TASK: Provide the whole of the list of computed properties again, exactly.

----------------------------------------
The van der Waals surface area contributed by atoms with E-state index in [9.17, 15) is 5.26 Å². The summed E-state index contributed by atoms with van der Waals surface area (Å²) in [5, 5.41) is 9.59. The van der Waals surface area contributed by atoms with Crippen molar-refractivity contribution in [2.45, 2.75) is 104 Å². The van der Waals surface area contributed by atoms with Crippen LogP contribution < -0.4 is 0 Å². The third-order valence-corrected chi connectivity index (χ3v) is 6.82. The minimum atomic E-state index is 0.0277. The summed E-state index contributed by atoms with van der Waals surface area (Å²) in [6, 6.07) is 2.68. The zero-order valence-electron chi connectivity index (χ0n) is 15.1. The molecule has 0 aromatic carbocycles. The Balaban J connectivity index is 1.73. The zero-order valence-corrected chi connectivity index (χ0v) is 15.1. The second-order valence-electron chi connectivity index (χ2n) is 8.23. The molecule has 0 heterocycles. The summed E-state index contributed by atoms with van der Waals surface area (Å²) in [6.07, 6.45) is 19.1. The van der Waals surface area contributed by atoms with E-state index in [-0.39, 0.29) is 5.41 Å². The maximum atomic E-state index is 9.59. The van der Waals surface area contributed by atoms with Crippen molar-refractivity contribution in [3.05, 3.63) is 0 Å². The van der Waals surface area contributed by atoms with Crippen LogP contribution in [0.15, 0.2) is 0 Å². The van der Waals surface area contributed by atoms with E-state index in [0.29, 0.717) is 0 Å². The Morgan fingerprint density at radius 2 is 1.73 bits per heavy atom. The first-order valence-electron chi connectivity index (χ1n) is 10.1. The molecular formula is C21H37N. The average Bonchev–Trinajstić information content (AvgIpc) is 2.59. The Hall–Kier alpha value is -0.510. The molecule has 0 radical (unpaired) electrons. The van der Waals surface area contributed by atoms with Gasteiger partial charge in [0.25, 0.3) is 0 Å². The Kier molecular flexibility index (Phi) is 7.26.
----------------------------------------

The van der Waals surface area contributed by atoms with E-state index in [9.17, 15) is 5.26 Å². The summed E-state index contributed by atoms with van der Waals surface area (Å²) in [5, 5.41) is 9.59. The van der Waals surface area contributed by atoms with Crippen molar-refractivity contribution in [2.45, 2.75) is 104 Å². The van der Waals surface area contributed by atoms with Crippen LogP contribution < -0.4 is 0 Å². The third-order valence-corrected chi connectivity index (χ3v) is 6.82. The minimum atomic E-state index is 0.0277. The summed E-state index contributed by atoms with van der Waals surface area (Å²) in [6, 6.07) is 2.68. The zero-order valence-electron chi connectivity index (χ0n) is 15.1. The molecule has 0 aromatic carbocycles. The Balaban J connectivity index is 1.73. The zero-order valence-corrected chi connectivity index (χ0v) is 15.1. The second-order valence-electron chi connectivity index (χ2n) is 8.23. The molecule has 0 heterocycles. The summed E-state index contributed by atoms with van der Waals surface area (Å²) in [6.07, 6.45) is 19.1. The van der Waals surface area contributed by atoms with E-state index in [-0.39, 0.29) is 5.41 Å². The maximum atomic E-state index is 9.59. The van der Waals surface area contributed by atoms with Crippen molar-refractivity contribution in [3.05, 3.63) is 0 Å². The van der Waals surface area contributed by atoms with Crippen LogP contribution in [0.15, 0.2) is 0 Å². The van der Waals surface area contributed by atoms with E-state index in [0.29, 0.717) is 0 Å². The Morgan fingerprint density at radius 2 is 1.73 bits per heavy atom. The first-order valence-electron chi connectivity index (χ1n) is 10.1. The molecular formula is C21H37N. The average Bonchev–Trinajstić information content (AvgIpc) is 2.59. The Hall–Kier alpha value is -0.510. The molecule has 0 radical (unpaired) electrons. The van der Waals surface area contributed by atoms with Gasteiger partial charge in [0.25, 0.3) is 0 Å². The Kier molecular flexibility index (Phi) is 7.26.